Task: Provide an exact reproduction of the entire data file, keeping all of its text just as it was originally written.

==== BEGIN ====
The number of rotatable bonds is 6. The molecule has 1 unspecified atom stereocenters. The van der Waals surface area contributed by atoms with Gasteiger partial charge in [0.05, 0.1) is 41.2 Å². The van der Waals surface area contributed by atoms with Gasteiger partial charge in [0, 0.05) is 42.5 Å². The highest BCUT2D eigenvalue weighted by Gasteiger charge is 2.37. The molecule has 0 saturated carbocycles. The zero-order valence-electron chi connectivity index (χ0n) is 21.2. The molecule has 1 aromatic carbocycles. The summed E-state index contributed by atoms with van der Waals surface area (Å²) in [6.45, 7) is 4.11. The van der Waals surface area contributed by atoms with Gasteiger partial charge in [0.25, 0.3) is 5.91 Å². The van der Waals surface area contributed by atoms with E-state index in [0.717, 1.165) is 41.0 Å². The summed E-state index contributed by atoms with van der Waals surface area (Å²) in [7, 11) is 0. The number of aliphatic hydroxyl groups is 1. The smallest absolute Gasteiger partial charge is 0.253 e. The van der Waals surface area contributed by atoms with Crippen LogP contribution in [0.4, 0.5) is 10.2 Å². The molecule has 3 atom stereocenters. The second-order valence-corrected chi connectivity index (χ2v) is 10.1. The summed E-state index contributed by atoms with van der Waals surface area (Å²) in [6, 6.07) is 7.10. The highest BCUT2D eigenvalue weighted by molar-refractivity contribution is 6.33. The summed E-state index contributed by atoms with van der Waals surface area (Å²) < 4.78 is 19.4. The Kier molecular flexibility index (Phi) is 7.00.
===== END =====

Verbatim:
The number of rotatable bonds is 6. The molecule has 1 unspecified atom stereocenters. The van der Waals surface area contributed by atoms with Gasteiger partial charge in [0.05, 0.1) is 41.2 Å². The van der Waals surface area contributed by atoms with Gasteiger partial charge in [0, 0.05) is 42.5 Å². The highest BCUT2D eigenvalue weighted by Gasteiger charge is 2.37. The molecule has 0 saturated carbocycles. The zero-order valence-electron chi connectivity index (χ0n) is 21.2. The molecule has 1 aromatic carbocycles. The summed E-state index contributed by atoms with van der Waals surface area (Å²) in [6.45, 7) is 4.11. The van der Waals surface area contributed by atoms with Gasteiger partial charge in [0.25, 0.3) is 5.91 Å². The van der Waals surface area contributed by atoms with E-state index in [0.717, 1.165) is 41.0 Å². The summed E-state index contributed by atoms with van der Waals surface area (Å²) in [7, 11) is 0. The number of aliphatic hydroxyl groups is 1. The smallest absolute Gasteiger partial charge is 0.253 e. The van der Waals surface area contributed by atoms with Crippen LogP contribution in [0.4, 0.5) is 10.2 Å². The molecule has 3 atom stereocenters. The second-order valence-corrected chi connectivity index (χ2v) is 10.1. The summed E-state index contributed by atoms with van der Waals surface area (Å²) in [6, 6.07) is 7.10. The highest BCUT2D eigenvalue weighted by molar-refractivity contribution is 6.33. The summed E-state index contributed by atoms with van der Waals surface area (Å²) < 4.78 is 19.4. The Kier molecular flexibility index (Phi) is 7.00.